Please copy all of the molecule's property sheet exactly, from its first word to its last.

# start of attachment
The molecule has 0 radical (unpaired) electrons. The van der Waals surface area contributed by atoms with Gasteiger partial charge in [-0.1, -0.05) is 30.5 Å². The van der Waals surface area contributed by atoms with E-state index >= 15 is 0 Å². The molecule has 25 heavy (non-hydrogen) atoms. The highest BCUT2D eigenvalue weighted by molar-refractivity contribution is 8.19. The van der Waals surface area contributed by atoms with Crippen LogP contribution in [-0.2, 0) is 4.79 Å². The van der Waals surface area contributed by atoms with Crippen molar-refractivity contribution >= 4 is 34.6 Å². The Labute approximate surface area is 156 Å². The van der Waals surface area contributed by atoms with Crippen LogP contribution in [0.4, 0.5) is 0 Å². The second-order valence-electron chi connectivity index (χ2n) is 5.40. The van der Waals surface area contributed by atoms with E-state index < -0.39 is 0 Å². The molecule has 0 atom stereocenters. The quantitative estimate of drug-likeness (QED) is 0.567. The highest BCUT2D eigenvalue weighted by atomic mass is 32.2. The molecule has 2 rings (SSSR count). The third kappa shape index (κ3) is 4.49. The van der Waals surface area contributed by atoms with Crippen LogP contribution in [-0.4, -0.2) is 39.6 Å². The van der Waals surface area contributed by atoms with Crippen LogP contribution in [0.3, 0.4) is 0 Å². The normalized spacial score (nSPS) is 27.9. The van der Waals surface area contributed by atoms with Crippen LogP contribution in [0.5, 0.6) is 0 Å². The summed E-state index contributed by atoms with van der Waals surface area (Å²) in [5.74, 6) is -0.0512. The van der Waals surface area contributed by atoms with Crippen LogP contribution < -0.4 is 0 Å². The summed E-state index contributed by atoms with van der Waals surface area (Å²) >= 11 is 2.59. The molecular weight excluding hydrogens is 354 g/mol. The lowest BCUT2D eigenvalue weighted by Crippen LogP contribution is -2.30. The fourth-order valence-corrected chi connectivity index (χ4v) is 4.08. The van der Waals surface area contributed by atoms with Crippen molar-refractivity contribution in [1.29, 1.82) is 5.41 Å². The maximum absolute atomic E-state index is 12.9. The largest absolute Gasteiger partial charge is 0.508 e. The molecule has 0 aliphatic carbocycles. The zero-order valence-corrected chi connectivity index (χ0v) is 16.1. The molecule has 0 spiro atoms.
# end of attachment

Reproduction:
The molecule has 0 radical (unpaired) electrons. The van der Waals surface area contributed by atoms with Gasteiger partial charge in [-0.1, -0.05) is 30.5 Å². The van der Waals surface area contributed by atoms with E-state index >= 15 is 0 Å². The molecule has 25 heavy (non-hydrogen) atoms. The highest BCUT2D eigenvalue weighted by molar-refractivity contribution is 8.19. The van der Waals surface area contributed by atoms with Crippen LogP contribution in [-0.2, 0) is 4.79 Å². The van der Waals surface area contributed by atoms with Crippen molar-refractivity contribution >= 4 is 34.6 Å². The Labute approximate surface area is 156 Å². The van der Waals surface area contributed by atoms with Crippen LogP contribution in [0.4, 0.5) is 0 Å². The second-order valence-electron chi connectivity index (χ2n) is 5.40. The van der Waals surface area contributed by atoms with E-state index < -0.39 is 0 Å². The molecule has 0 atom stereocenters. The quantitative estimate of drug-likeness (QED) is 0.567. The highest BCUT2D eigenvalue weighted by atomic mass is 32.2. The molecule has 2 rings (SSSR count). The third kappa shape index (κ3) is 4.49. The van der Waals surface area contributed by atoms with Crippen LogP contribution in [-0.4, -0.2) is 39.6 Å². The van der Waals surface area contributed by atoms with Crippen LogP contribution in [0.3, 0.4) is 0 Å². The normalized spacial score (nSPS) is 27.9. The van der Waals surface area contributed by atoms with Crippen LogP contribution in [0.5, 0.6) is 0 Å². The summed E-state index contributed by atoms with van der Waals surface area (Å²) in [5.74, 6) is -0.0512. The van der Waals surface area contributed by atoms with Crippen LogP contribution < -0.4 is 0 Å². The summed E-state index contributed by atoms with van der Waals surface area (Å²) >= 11 is 2.59. The molecular weight excluding hydrogens is 354 g/mol. The lowest BCUT2D eigenvalue weighted by Crippen LogP contribution is -2.30. The fourth-order valence-corrected chi connectivity index (χ4v) is 4.08. The van der Waals surface area contributed by atoms with Crippen molar-refractivity contribution in [1.29, 1.82) is 5.41 Å². The maximum absolute atomic E-state index is 12.9. The largest absolute Gasteiger partial charge is 0.508 e. The molecule has 0 aliphatic carbocycles. The zero-order valence-corrected chi connectivity index (χ0v) is 16.1. The molecule has 0 spiro atoms.